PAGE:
Noah and the Eco-Flood
My husband and I were exploring NetFlix the other evening, and we made a serious mistake: We decided – since it was “free” – to watch the epic non-epic Noah. We were not deterred by the fact that it was rated only 1.5 stars out of 5. We were not deterred by the warnings from friends that there were un-biblical elements in it. We were not even deterred by a former-gladiator-turned-biblical-prophet leading man. What could be so bad?
We soon found out.
First it is the Lava Landscape, complete with – well, nothing. No trees, no vegetation. Just “industrial waste” everywhere (which is explained by a Star-Wars-type introduction). Hmmm…industrial waste? Sounds like the epic got planted in the wrong century.
Then there are the raindrops (precious few, I might add) which produce pretty little daisies everywhere they drop. Besides the obvious absence of seeds and fertile ground (some of this volcanic / industrial ash was still smoking), I spent about half the pre-Flood episode wondering what these solitary flowers symbolized.
Speaking of vegetation: Being a mother and grandmother, I casually wondered what on earth (pardon the expression) Noah’s family ate. No meat (more on this later). No veggie plots; everything was volcanic ash. No trees bearing nuts (did they have nut allergies back then?). No goats. No milk or cheese. Sounds like they had to rely pretty much on the film crew’s chuck wagon.
Next, the audience is introduced to Magical Methuselah. This nearly thousand-year-old crotchety cave-dweller doesn’t want to have much to do with his offspring, let alone his offspring’s offspring, but he is big on Magic. Oh, and he gives Noah some hints about understanding the Creator. (Good ole Anthony Hopkins can pull off just about any role, even a ridiculous one like this!)
Next, the movie introduces us to the Rock Thingies. These Rock Thingies are Bad Spirits – oops…I mean… Unfortunate Beings of Light who had fallen into some lava-stuff and are sort of encrusted and “imprisoned” in this muck. And all of these Beings – who have been somewhat “naughty” in Heaven (hence the fall to earth and the volcanic clothing) – were really, really penitent, and just longed to show the Creator (the euphemism for God) how sorry they are.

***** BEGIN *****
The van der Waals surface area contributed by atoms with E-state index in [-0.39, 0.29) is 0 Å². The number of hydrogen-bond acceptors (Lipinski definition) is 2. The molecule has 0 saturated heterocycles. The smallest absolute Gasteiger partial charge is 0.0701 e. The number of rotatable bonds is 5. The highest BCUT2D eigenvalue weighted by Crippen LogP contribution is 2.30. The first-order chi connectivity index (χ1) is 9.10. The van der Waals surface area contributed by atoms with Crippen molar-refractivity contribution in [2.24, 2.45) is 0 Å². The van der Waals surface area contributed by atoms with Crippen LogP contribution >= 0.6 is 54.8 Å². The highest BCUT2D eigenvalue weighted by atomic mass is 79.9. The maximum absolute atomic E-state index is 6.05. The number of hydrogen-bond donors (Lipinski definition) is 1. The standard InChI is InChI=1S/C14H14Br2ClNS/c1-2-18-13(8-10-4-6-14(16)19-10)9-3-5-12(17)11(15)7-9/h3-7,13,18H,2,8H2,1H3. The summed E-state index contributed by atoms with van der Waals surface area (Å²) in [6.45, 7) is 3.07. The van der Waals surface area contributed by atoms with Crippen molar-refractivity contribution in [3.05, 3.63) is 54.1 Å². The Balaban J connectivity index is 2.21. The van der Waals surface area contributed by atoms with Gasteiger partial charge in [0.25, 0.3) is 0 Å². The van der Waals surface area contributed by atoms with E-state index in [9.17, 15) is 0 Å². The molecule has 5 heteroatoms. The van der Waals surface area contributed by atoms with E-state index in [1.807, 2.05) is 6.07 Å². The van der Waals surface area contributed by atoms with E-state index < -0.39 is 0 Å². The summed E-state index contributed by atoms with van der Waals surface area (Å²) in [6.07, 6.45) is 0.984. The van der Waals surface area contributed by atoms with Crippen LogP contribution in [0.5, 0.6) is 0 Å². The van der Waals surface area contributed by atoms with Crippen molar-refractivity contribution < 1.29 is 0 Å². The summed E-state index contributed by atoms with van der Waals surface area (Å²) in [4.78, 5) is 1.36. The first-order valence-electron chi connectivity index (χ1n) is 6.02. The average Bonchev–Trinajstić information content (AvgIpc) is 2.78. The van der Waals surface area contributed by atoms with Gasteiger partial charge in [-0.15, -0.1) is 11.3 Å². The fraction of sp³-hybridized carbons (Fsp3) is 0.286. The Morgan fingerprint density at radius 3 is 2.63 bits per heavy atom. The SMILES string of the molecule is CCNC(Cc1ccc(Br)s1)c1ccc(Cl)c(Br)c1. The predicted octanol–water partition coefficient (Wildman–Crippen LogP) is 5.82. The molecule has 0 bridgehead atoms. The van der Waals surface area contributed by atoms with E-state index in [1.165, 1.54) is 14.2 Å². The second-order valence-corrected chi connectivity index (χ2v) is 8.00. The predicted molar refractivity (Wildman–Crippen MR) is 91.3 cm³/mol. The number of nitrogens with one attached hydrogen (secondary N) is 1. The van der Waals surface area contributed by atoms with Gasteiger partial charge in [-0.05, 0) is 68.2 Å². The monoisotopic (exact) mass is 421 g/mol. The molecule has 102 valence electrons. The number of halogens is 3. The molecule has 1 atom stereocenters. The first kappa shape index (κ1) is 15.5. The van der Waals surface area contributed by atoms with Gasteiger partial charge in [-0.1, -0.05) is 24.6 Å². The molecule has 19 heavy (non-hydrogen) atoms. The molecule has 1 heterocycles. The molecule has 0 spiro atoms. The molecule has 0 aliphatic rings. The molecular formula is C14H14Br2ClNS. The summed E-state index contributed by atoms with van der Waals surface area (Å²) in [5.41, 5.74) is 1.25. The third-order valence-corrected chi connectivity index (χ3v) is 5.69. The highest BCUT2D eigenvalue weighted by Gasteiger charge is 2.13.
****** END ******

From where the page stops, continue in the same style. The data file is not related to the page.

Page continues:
So they pick up their hammers and uproot about a gazillion trees…
But I’m getting ahead of myself.
In fact, the movie – from start to where we turned it off – is nothing but silly science fiction. But that’s not the worst of the whole concept:
The Creator – get ready for it – is angry because – hold on to your seat – the Bad Guys have been eating meat. Yep, humans are angry, murdering, bloodsuckers who have turned the earth into an industrial ash heap, with all sorts of other Bad Stuff going on in their cities (by the way, Noah and his wife and kids live in a tent on the top of a volcanic ash heap – all alone). But their Chief Sin is…well, eating a three-course meal with meat on their plates!
Now, in this Flood According to Hollywood, Noah has been keeping his distance from these Bad Guys, but he’s really quite fond of the Rock Thingies – especially when they build a super-duper ark in no time. God doesn’t really have to get that involved in this version; the Rock Thingies know what, where, and how to build this thing. (They get rewarded for their boatbuilding skills by being freed from their rock garments and accepted back into heaven.) Oh, and what’s more, the Chief Bad Guy manages to steal aboard the Ark just as every other Bad Guy drowns, eats a piece of fresh meat (he has obviously killed one of the animals aboard the Ark – yuck!) and tempts Noah’s youngest son (an impressionable teenager) to get up to even more mischief.
Sorry, but that’s where we turned the movie off. No sense in wasting electricity on it.
I went back to my Bible, where God’s quarrel with mankind makes much more sense: Mankind sinned all over the place. God wanted to cleanse the wickedness. He spoke to Noah, who built the Ark himself. No Magic Daisies. No Rock Thingies. No Lava Landscape. No Hollywood political correctness. In the Bible, God is the center of the story – His plan, His rules, His timetable. And His outcome.
Oh, and one more little detail: If the God of the Bible was truly outraged over mankind’s meat-eating habits, why did He give permission to Noah and his sons to eat meat after the Flood was over? You might want to check out this Biblical development in Genesis 9:2 – 3.
I’ll stick to the original script, thank you.